Wondering about life insurance? Most plans fall into one of two categories: permanent and term. Term life insurance policies function similarly to car insurance; you pay money each month, and if an ‘incident’ occurs—in this case, your early death—the account’s beneficiary is paid out. Term life insurance is solely for risk management, not investment.
Permanent life insurance, on the other hand, has an investment component as well as a payout. These policies let you borrow against it or potentially withdraw money from the account. Insurance companies tout these policies not only as protection if something happens to you, but also as a good investment tool. However, these plans usually come with a lot of hidden fees, like sales commissions and withdrawal fees.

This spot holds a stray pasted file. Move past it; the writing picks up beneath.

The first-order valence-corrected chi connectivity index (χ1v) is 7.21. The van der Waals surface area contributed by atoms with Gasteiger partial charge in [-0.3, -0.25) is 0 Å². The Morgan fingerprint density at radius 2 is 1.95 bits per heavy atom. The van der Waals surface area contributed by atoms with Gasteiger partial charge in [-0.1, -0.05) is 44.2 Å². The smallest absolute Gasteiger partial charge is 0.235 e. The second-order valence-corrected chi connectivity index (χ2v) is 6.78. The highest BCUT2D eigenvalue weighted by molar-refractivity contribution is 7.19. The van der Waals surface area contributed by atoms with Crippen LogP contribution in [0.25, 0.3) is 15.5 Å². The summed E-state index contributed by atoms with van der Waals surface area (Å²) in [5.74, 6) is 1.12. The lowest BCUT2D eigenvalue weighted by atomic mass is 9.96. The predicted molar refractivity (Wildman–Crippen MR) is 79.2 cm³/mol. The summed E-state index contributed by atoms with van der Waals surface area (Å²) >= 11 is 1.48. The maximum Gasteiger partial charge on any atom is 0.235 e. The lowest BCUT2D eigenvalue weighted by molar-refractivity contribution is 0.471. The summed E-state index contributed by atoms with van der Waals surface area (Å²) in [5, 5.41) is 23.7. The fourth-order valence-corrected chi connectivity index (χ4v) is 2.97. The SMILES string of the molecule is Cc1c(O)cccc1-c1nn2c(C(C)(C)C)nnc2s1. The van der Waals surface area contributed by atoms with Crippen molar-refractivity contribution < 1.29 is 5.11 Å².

If you need life insurance, most financial advisors recommend getting term insurance and using a 401(k), IRA, or other investing plan for savings. This advice is based on the fact that term life insurance usually has much fewer administrative fees than permanent life insurance, leaving money free for other investments that may offer a better return.
Word of the Day
(n.) When the term “Bull Market”or bullish is used to describe the stock market, that means that stock prices are generally rising, and many analysts and advisors believe that it is a good time to buy stocks.